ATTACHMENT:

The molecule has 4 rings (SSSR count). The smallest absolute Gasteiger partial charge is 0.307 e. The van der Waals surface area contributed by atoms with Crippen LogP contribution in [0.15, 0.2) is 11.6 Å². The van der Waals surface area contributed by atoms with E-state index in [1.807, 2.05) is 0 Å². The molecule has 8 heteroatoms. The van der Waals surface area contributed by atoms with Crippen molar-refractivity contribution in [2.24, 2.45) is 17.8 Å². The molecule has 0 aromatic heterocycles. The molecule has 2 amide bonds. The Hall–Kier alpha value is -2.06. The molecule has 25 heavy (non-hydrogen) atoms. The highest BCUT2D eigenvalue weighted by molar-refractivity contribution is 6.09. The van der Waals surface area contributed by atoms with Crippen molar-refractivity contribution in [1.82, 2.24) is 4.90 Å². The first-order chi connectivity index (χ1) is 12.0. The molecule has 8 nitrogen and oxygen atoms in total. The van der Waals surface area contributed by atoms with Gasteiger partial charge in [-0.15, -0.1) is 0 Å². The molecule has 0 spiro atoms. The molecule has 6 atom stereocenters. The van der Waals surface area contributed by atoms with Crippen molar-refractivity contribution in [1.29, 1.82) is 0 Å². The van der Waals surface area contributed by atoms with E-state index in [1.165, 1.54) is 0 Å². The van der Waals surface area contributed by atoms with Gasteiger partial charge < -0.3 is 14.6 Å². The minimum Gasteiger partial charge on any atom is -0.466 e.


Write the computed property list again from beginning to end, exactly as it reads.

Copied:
The molecule has 4 rings (SSSR count). The smallest absolute Gasteiger partial charge is 0.307 e. The van der Waals surface area contributed by atoms with Crippen LogP contribution in [0.15, 0.2) is 11.6 Å². The van der Waals surface area contributed by atoms with E-state index in [1.807, 2.05) is 0 Å². The molecule has 8 heteroatoms. The van der Waals surface area contributed by atoms with Crippen molar-refractivity contribution in [2.24, 2.45) is 17.8 Å². The molecule has 0 aromatic heterocycles. The molecule has 2 amide bonds. The Hall–Kier alpha value is -2.06. The molecule has 25 heavy (non-hydrogen) atoms. The highest BCUT2D eigenvalue weighted by molar-refractivity contribution is 6.09. The van der Waals surface area contributed by atoms with Crippen molar-refractivity contribution in [1.82, 2.24) is 4.90 Å². The first-order chi connectivity index (χ1) is 12.0. The molecule has 8 nitrogen and oxygen atoms in total. The van der Waals surface area contributed by atoms with Gasteiger partial charge in [-0.15, -0.1) is 0 Å². The molecule has 0 spiro atoms. The molecule has 6 atom stereocenters. The van der Waals surface area contributed by atoms with Crippen molar-refractivity contribution in [1.29, 1.82) is 0 Å². The van der Waals surface area contributed by atoms with E-state index in [1.165, 1.54) is 0 Å². The van der Waals surface area contributed by atoms with Gasteiger partial charge < -0.3 is 14.6 Å². The minimum Gasteiger partial charge on any atom is -0.466 e.